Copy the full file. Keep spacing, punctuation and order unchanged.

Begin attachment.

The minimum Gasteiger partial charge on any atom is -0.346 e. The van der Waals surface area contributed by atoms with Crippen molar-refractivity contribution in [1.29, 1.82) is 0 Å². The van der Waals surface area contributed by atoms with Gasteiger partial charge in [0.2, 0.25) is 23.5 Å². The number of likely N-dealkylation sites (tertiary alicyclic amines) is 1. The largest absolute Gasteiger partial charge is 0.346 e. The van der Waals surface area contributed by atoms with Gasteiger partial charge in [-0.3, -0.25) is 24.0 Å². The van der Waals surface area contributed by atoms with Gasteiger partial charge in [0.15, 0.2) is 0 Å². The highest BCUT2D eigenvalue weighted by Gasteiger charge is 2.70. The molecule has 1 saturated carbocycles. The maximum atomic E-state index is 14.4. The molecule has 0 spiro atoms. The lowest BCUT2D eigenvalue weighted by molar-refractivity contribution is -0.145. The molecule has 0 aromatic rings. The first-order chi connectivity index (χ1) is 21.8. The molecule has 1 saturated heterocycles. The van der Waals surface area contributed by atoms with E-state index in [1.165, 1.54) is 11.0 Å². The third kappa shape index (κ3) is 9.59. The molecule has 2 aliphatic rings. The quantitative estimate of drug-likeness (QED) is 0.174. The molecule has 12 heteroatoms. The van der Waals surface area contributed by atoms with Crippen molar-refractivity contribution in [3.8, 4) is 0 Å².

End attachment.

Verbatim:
The minimum Gasteiger partial charge on any atom is -0.346 e. The van der Waals surface area contributed by atoms with Crippen molar-refractivity contribution in [1.29, 1.82) is 0 Å². The van der Waals surface area contributed by atoms with Gasteiger partial charge in [0.2, 0.25) is 23.5 Å². The number of likely N-dealkylation sites (tertiary alicyclic amines) is 1. The largest absolute Gasteiger partial charge is 0.346 e. The van der Waals surface area contributed by atoms with Gasteiger partial charge in [-0.3, -0.25) is 24.0 Å². The van der Waals surface area contributed by atoms with Gasteiger partial charge in [0.15, 0.2) is 0 Å². The highest BCUT2D eigenvalue weighted by Gasteiger charge is 2.70. The molecule has 1 saturated carbocycles. The maximum atomic E-state index is 14.4. The molecule has 0 spiro atoms. The lowest BCUT2D eigenvalue weighted by molar-refractivity contribution is -0.145. The molecule has 0 aromatic rings. The first-order chi connectivity index (χ1) is 21.8. The molecule has 1 saturated heterocycles. The van der Waals surface area contributed by atoms with E-state index in [1.165, 1.54) is 11.0 Å². The third kappa shape index (κ3) is 9.59. The molecule has 2 aliphatic rings. The quantitative estimate of drug-likeness (QED) is 0.174. The molecule has 12 heteroatoms. The van der Waals surface area contributed by atoms with Crippen molar-refractivity contribution in [3.8, 4) is 0 Å².